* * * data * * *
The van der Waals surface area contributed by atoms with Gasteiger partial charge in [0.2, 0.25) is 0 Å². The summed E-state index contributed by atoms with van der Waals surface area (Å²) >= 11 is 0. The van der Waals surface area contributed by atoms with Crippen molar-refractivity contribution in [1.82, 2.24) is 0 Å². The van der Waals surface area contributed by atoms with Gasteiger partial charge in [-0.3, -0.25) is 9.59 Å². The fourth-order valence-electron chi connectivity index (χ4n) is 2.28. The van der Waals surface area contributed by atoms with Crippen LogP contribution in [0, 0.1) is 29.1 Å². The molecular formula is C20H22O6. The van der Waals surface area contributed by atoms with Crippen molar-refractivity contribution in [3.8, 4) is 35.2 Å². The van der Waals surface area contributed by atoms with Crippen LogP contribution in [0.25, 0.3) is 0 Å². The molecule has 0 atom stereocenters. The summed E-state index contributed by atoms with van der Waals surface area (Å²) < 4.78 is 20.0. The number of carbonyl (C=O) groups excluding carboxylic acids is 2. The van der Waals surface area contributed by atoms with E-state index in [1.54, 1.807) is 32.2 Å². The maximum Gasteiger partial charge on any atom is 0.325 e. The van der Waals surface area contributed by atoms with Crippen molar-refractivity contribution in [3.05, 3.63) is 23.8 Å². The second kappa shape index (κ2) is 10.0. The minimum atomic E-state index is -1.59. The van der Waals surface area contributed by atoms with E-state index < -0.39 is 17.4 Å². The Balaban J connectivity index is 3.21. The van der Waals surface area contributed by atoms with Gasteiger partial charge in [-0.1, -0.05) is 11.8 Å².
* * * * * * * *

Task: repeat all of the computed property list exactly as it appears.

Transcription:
The van der Waals surface area contributed by atoms with Gasteiger partial charge in [0.2, 0.25) is 0 Å². The summed E-state index contributed by atoms with van der Waals surface area (Å²) >= 11 is 0. The van der Waals surface area contributed by atoms with Crippen molar-refractivity contribution in [1.82, 2.24) is 0 Å². The van der Waals surface area contributed by atoms with Gasteiger partial charge in [-0.3, -0.25) is 9.59 Å². The fourth-order valence-electron chi connectivity index (χ4n) is 2.28. The van der Waals surface area contributed by atoms with Crippen LogP contribution in [0, 0.1) is 29.1 Å². The molecular formula is C20H22O6. The van der Waals surface area contributed by atoms with Crippen molar-refractivity contribution in [3.8, 4) is 35.2 Å². The van der Waals surface area contributed by atoms with Crippen LogP contribution in [0.25, 0.3) is 0 Å². The molecule has 0 atom stereocenters. The summed E-state index contributed by atoms with van der Waals surface area (Å²) < 4.78 is 20.0. The number of carbonyl (C=O) groups excluding carboxylic acids is 2. The van der Waals surface area contributed by atoms with E-state index in [1.54, 1.807) is 32.2 Å². The maximum Gasteiger partial charge on any atom is 0.325 e. The van der Waals surface area contributed by atoms with Crippen molar-refractivity contribution in [3.05, 3.63) is 23.8 Å². The second kappa shape index (κ2) is 10.0. The minimum atomic E-state index is -1.59. The van der Waals surface area contributed by atoms with E-state index < -0.39 is 17.4 Å². The Balaban J connectivity index is 3.21. The van der Waals surface area contributed by atoms with Gasteiger partial charge in [-0.1, -0.05) is 11.8 Å².